Brexit is already having an impact on economic confidence in Ireland according to the latest Economic Pulse survey from Bank of Ireland.
The survey, which covers July, shows businesses and households are more pessimistic about their financial situations following the vote.
The Bank of Ireland Economic Pulse stood at 91.2 in July, its lowest reading this year.
The index, which combines the results of the consumer and business pulses, was down 10.3 on June.
It also suggested a steep drop in sentiment across a range of sectors, with retail and construction companies seeing the sharpest drops.
The Business Pulse also fell to a 2016 low in July, coming in at 91.6 (down 11.1 on June’s reading).
The retail and construction pulses saw very steep drops in July (-21.5 and -18.2 respectively), with sentiment among service firms also down (-9.0), less so among industry (-1.5).
Firms in all four sectors pared back their assessment of business prospects and hiring plans for the coming three months, though looking further ahead, the majority have ambitions to grow their businesses over the next one to three years.
The July survey findings also indicate that 38% of firms in industry and services, 25% in retail and 35% in construction are planning on increasing basic pay in the next 12 months.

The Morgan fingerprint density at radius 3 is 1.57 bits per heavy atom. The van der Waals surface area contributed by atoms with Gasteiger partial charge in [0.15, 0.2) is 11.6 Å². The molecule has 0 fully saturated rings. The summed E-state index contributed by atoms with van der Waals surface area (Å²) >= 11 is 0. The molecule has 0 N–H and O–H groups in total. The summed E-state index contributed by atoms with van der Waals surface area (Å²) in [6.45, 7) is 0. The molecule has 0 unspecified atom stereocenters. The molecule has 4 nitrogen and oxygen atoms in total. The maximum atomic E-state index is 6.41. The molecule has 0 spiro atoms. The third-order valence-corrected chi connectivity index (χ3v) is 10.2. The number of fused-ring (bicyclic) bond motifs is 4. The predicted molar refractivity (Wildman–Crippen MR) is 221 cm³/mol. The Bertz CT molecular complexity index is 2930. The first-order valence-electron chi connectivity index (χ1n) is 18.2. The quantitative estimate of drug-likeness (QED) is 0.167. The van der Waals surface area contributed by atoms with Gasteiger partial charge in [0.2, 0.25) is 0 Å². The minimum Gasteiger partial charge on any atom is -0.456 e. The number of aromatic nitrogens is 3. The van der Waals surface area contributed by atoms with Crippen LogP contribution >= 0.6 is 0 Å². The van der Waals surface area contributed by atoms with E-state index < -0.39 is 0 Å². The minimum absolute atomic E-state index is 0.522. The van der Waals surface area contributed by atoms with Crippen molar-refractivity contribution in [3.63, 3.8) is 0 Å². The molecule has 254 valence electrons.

Consumers were also less optimistic in the month, with fewer respondents seeing now as being a good time to buy a big ticket item and a rise in the number expecting their financial situation to worsen over the next year.
The July surveys were carried out after the UK’s Brexit referendum vote.
Commenting on the latest Economic Pulse, Group Chief Economist with Bank of Ireland Dr Loretta O’ Sullivan said: “Brexit has generated a lot of uncertainty and, as expected, consumer and business confidence took a large hit in July. We will be closely monitoring the data to see if this is sustained over the coming months.”
The Economic Pulse surveys are conducted by Ipsos MRBI on behalf of the Bank with 1,000 households and over 2,000 businesses on a range of topics including the economy, their financial situation, spending plans, house price expectations and business activity.
Strong drop in sentiment evident in border regions
Sentiment among consumers and businesses was down in all regions in July, led by Munster.
Expectations for business activity and hiring over the coming three months were softer, particularly in Connaught and Ulster.
The June surveys were conducted prior to the UK’s referendum on the EU, whereas the July surveys were carried out post the vote to leave.